All countries issue travel advisories for departing travelers. The MOH in Singapore is responsible for issuing said advisories. Travel bans, on the other hand, ban all foreigners from entering a country. This is further complicated by insurers who have their own list of off-limit countries. Always check with your insurer before your departure to another country.
5. Know which countries do not require quarantine for travelers from Singapore
Savvy travelers are more concerned about quarantine overseas than stay-home notice (SHN) after their return to Singapore. A traveler from Singapore can avoid quarantine in 12 territories, including but not limited to:
- The US
- The UAE (via Dubai only)
- The UK
- Dominican Republic
- French Polynesia
For some countries, such as Egypt, only direct flights qualify. Based on Singapore Airlines’ schedule for the rest of 2020, leisure travelers can fly directly to five countries without quarantine on arrival. These five countries are the US, the UK, Maldives, Turkey, and South Africa.
6. Go further with vacation hubs
Quarantine-free hubs provide a vacation while giving you an incubation window for further regional travel. The UK is an example of a travel hub. For instance, a Singaporean traveler can take a flight to the UK, stay for two weeks before traveling further to nearby countries. France and the Netherlands don’t require quarantine if you enter through the UK. However, the same cannot be said if you travel directly to these countries from Singapore.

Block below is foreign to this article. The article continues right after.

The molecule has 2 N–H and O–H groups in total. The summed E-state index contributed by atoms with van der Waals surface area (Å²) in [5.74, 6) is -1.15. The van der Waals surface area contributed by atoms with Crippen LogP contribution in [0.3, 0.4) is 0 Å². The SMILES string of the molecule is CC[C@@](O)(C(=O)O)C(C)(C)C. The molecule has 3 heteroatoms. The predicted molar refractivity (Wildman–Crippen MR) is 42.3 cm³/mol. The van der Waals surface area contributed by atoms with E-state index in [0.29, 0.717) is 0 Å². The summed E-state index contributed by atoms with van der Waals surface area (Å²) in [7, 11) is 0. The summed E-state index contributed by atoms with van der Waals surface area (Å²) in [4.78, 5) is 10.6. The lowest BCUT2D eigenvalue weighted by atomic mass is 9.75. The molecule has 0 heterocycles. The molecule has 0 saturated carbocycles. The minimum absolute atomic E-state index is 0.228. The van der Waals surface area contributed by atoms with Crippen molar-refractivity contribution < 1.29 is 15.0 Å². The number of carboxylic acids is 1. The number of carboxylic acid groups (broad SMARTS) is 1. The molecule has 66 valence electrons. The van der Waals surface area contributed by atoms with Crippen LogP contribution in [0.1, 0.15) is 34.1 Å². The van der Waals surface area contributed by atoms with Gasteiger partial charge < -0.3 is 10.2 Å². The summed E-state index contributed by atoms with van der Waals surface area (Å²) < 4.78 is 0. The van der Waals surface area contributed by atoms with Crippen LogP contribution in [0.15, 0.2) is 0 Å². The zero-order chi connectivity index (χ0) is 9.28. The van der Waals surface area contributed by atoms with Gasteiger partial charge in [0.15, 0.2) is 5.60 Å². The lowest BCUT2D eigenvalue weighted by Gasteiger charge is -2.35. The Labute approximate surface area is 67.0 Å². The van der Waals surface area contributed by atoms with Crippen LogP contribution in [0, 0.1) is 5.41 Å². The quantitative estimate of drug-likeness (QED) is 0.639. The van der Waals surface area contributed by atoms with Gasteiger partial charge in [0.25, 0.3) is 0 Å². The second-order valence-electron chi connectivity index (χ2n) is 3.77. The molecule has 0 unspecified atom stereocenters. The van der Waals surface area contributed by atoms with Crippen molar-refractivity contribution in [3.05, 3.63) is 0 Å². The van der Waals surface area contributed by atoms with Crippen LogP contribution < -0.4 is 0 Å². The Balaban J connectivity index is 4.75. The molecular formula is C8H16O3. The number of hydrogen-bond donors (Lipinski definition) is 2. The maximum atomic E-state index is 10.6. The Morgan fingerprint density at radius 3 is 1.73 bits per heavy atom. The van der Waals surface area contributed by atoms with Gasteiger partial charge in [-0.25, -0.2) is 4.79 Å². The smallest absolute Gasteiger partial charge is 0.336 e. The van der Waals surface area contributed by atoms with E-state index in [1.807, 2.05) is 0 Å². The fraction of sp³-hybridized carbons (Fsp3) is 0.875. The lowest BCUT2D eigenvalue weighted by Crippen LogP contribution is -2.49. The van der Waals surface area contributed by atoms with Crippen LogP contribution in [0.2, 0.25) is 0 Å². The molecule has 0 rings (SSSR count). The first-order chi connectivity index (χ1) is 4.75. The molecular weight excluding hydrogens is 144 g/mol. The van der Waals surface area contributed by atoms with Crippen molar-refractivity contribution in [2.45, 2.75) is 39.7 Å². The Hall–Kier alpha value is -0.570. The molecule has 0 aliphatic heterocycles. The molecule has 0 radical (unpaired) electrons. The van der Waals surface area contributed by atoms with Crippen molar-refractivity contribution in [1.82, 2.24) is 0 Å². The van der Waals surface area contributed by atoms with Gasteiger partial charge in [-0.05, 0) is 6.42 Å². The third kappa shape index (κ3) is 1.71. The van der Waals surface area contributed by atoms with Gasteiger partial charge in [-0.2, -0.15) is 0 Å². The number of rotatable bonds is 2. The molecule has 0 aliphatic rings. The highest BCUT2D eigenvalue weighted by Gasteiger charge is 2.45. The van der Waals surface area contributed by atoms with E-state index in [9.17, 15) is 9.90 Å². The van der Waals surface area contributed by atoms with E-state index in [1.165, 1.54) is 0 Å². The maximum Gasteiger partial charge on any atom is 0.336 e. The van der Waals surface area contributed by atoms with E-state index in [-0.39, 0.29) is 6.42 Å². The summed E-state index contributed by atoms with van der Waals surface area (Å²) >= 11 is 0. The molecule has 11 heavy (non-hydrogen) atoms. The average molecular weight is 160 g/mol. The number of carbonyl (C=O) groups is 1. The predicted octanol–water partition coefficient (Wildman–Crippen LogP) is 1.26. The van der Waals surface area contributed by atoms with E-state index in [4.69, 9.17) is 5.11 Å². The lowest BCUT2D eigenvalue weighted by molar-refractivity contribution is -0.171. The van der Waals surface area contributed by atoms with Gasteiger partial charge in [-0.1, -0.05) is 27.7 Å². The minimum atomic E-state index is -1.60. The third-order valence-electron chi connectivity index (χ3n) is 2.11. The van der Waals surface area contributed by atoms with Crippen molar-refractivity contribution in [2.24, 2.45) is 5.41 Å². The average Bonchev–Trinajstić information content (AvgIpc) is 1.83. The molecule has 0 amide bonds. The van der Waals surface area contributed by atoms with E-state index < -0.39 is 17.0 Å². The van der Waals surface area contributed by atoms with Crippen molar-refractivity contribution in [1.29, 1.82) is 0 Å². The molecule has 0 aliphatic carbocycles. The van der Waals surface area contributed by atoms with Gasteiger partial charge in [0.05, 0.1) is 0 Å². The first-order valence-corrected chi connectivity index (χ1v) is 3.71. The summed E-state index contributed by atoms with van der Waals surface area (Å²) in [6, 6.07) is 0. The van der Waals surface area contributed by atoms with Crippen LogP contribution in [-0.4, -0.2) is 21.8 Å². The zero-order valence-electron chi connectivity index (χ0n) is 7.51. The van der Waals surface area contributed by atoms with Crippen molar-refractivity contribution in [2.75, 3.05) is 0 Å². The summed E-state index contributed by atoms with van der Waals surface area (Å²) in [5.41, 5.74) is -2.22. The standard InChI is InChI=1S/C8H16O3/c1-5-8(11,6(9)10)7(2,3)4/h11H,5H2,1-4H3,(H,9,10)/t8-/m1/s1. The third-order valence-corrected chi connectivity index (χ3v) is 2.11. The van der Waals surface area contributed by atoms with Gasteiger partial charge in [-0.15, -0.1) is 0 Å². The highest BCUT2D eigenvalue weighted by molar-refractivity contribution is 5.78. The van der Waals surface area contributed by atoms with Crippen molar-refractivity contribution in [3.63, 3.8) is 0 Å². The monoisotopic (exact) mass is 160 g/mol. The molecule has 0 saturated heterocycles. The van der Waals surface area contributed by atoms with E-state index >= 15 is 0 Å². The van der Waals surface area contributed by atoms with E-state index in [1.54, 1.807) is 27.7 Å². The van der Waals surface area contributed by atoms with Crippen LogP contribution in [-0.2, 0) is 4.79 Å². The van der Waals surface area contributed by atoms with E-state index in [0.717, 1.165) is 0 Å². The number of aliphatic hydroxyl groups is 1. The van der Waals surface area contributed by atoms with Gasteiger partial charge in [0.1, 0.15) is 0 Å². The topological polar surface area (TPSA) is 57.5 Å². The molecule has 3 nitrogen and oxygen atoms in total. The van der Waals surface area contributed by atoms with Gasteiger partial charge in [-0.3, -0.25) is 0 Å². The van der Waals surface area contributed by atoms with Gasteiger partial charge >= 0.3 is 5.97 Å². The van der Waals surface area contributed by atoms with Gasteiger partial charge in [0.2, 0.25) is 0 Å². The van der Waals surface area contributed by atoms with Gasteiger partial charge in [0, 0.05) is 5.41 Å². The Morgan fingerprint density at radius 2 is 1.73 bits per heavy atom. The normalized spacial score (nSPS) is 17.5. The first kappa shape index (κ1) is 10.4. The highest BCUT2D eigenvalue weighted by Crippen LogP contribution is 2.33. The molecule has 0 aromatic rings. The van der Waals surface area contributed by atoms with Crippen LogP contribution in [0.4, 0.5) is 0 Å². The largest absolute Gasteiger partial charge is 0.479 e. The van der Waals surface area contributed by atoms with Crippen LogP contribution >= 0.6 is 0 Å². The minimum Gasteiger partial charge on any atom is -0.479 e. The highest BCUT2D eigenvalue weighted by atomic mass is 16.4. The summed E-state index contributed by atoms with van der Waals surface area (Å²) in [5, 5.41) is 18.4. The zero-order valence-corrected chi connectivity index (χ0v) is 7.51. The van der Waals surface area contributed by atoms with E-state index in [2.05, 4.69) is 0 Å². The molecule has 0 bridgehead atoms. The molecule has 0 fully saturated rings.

7. Take note of available government subsidies
Did you travel out of Singapore on or after March 27? Lucky for you, all citizens, permanent residents and long-term pass holders who have done so or will do so will now be able to access government subsidies and insurance coverage for treatment. This is only the case if they’re found to be infected with COVID-19 upon their return. MOH plans to gradually open up Singapore’s borders.
Secure health insurance in Singapore
Every day, the COVID-19 situation is constantly changing across the world. Be sure to check the latest COVID-19 updates in Singapore before you embark on your travels.
Knowing your insurance plan will cover you both overseas and when you return to Singapore wraps you in a sense of security. With international health insurance, you can opt for hospitalization cover for COVID-19 wherever you are for when the unfortunate happens. Short-term travel insurance is also a solid option but with less comprehensive benefits.
With over 20 years of experience in the insurance brokers industry, our team of advisors are more than happy to help you find your perfect insurance plan. Contact us for a free, personalized quote today!
Outside of work, Serena spends her time buried in books and dreaming of her next travel destination.
Latest posts by serena (see all)
- Your guide to celebrating the perfect Christmas in Singapore - December 23, 2020
- Implementing family-friendly benefits at workplaces in Singapore - December 14, 2020
- Singapore Citizenship vs. Permanent Residence: What’s the difference and how do you apply? - December 7, 2020